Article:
Passkeys, the latest biometric authentication standard looking to replace passwords, is now available across stable versions of Google Chrome on desktop and Android devices.
Announcing the release in a Chromium blog post (opens in new tab), Google reasserted the common belief in tech circles that passwords are vulnerable to data leaks, phishing attacks, and simple passwords seeing heavy reuse in lieu of storing strong generated passwords in a password manager.
Going forward, passkeys in Chrome on Android will be synced via Google Password Manager, or other password managers that support them.
The future of passkeys
Passkeys sit alongside other security principles that either compliment passwords or do away with them completely such as Zero Trust, which also includes multi-factor authentication. They’re already available on iPhones and iPads, having started life integrated into iOS.
And just like the iOS integration, Google Chrome will allow you to use passkeys stored on nearby mobile devices with login requests on desktop devices.
In its announcement blog post, Google claimed this is possible due to passkeys being developed according to “industry standards” developed alongside the FIDO Alliance (opens in new tab) and W3C (opens in new tab), although it didn’t elaborate further.
Chrome 108 marks the first appearance of passkeys in a stable release, but, as TechRadar Pro reported at the time, passkeys have been available since October 2022 (opens in new tab) in Chrome Canary, the company’s experimental version of the browser designed for programmers and bleeding edge enthusiasts.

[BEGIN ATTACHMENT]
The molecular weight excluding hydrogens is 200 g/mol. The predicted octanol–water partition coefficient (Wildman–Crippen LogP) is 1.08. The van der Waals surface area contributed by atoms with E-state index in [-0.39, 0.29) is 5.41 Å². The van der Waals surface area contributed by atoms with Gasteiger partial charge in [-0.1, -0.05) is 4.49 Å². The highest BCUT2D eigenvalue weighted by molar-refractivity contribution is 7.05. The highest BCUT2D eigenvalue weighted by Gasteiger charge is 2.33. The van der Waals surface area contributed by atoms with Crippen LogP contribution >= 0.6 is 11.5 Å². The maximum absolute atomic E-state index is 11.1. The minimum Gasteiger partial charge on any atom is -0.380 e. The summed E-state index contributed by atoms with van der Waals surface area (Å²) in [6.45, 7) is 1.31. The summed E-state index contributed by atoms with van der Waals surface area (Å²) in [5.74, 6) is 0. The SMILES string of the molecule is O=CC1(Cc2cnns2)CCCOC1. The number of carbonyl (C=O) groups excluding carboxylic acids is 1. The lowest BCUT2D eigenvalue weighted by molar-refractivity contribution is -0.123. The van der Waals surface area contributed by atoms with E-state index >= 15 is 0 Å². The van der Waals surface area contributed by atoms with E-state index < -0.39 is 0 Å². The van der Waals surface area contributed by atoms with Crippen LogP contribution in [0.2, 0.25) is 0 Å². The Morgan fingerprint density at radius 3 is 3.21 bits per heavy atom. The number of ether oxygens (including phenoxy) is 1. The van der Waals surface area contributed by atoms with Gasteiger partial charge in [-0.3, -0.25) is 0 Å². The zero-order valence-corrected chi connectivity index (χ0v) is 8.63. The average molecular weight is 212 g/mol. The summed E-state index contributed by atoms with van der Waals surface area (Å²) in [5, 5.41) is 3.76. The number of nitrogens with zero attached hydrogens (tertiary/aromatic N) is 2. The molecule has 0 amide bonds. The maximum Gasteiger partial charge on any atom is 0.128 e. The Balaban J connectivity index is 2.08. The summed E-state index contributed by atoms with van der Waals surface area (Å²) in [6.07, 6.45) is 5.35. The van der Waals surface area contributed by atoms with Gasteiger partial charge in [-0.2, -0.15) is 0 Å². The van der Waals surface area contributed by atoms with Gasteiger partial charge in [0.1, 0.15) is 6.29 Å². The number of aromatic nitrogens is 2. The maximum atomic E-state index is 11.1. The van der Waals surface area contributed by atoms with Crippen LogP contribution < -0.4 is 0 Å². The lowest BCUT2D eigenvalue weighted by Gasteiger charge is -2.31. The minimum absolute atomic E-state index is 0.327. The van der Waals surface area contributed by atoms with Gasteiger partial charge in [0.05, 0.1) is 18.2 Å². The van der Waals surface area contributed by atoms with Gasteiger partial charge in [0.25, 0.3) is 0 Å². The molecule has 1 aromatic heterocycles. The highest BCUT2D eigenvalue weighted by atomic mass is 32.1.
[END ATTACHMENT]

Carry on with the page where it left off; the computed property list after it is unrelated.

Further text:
TechRadar Pro has recently reported that both 1Password and Bitwarden are making the jump to the new standard, without phasing out passwords completely.
A large part of the appeal of passkeys is control. Being able to easily track the passkeys for your user accounts is important, for the same reason that password managers have grown in popularity in recent years: it ensures that users are capable of remaining secure online without needing to be able to easily recall their authentication credentials.
To that end, all of your passkeys can now be viewed and sorted through on Chrome for Windows and macOS.
As we’ve also noted extensively before, passkeys will take time to bed in as the dominant authentication method online.
Web developers must implement passkey creation manually, and although many may not currently see the urgency of doing so, the recent conscious push from several tech companies to support passkey storage may turn the tide come 2023 and beyond.